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Zambia’s Vice President Denies President Sata Underwent Surgery

  • James Butty

Zambia's new President Michael Sata, right, takes the oath of office on the steps of the supreme court in Lusaka, Zambia, Friday Sept. 23, 2011. Sata defeated incumbent Zambia's President Rupiah Banda in Tuesday Sept. 20 elections.

Zambia's new President Michael Sata, right, takes the oath of office on the steps of the supreme court in Lusaka, Zambia, Friday Sept. 23, 2011. Sata defeated incumbent Zambia's President Rupiah Banda in Tuesday Sept. 20 elections.

Guy Scott says President Sata might have gone to India for routine medical checkup

Zambia’s Vice President, Guy Scott, said President Michael Sata is on a planned private visit to India and not for medical treatment as reported in both Indian and local media.

The Times of India newspaper reports that the 75-year-old Zambian president underwent laser procedure at Samved Urology Hospital Saturday.

Citing unconfirmed reports, the paper said Sata was expected to leave the city of Ahmedabad Monday after being discharged.

But, Vice President Scott said it is normal for the president to go on a private visit and undergo a medical checkup.

“He went to India for a personal visit and, whenever I make a personal visit, I have a checkup, and maybe he is having a checkup, too. It was planned for quite long time ago. There have been many times that he [Sata] has been pronounced dead. So, we are a bit used to it here,” he said.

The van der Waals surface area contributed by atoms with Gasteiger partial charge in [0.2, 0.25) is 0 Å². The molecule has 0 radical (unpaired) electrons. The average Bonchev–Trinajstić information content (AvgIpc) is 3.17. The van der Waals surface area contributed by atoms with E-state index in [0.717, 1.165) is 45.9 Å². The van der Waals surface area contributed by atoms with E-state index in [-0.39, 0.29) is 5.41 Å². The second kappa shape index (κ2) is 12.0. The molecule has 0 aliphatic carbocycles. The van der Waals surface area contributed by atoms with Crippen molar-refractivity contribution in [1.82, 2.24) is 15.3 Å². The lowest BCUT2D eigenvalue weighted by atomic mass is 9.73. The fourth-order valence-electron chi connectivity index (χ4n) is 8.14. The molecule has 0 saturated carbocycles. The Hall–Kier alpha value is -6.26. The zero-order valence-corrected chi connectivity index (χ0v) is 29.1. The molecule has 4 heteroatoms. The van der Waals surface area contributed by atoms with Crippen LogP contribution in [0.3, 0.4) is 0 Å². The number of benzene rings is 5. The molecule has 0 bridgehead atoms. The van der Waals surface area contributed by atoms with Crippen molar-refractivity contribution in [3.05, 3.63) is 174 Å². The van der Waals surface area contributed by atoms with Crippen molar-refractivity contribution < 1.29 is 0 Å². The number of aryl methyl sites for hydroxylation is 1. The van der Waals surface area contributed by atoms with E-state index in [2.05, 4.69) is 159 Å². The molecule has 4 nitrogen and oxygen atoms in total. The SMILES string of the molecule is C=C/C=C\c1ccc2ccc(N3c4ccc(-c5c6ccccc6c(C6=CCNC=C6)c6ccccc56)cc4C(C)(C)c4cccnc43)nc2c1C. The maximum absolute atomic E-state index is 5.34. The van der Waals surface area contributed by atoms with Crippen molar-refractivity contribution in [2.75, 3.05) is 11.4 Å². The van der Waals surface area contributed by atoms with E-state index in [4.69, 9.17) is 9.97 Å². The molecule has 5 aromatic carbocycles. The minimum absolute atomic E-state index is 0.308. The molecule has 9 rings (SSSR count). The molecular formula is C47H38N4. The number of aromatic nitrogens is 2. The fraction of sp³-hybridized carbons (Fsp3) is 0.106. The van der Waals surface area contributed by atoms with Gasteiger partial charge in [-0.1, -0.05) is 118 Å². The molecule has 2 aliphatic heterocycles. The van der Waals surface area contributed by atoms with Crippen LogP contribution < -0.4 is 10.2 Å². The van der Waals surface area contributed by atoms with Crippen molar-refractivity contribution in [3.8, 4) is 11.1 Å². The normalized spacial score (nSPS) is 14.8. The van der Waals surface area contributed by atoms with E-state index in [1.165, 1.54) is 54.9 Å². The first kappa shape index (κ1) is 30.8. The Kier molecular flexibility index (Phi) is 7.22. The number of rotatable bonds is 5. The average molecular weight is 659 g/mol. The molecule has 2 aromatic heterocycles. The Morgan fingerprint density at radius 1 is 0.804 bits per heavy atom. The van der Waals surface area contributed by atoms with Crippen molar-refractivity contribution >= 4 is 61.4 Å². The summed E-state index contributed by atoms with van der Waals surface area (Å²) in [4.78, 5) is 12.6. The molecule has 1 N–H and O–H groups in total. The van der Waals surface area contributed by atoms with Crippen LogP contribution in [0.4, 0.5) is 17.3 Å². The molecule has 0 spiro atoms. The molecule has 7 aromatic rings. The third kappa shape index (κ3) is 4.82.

Scott accused members of the opposition United Party for National Development (UPND) of jubilating over Sata’s supposed health problems.

UPND leader Hakainde Hichilema entered into a coalition with Sata’s Patriotic Front party prior to last year’s election. But, it fell apart before the election.

Scott appealed to Zambians and outsiders not to speculate on the health of Sata.

“There is no good reason to suppose our boss is sick. He might have gone for a checkup. You expect to have a checkup, and I would certainly have a checkup because, when you passed 50, it’s best to watch the gauge on the dashboard,” Scott said.

Scott and Sata were in opposition for a long time before winning last September’s election. Scott said governing is different from being in the opposition.

“One of your New York mayors once said that you campaign in poetry, and you govern in prose. So, there is a lot of detail and a lot boring stuff to deal with in governing, but the basic issues on which we fought are still alive, and we will do what we can about them,” he said.

The Zambian vice president said the biggest challenge for the Sata government is reducing the country’s high youth unemployment.

“You are phoning from the United States where the problem of youth unemployment is an issue. All over Africa, all over the Middle East, it’s a problem,” Mr. Scott said.

He said the Sata government is doing what it can to get a grip on the country’s high youth unemployment.

“We are changing our economic variables, we are fighting corruption, we are getting interest rates down, we are making things better for the investors,” Scott said.

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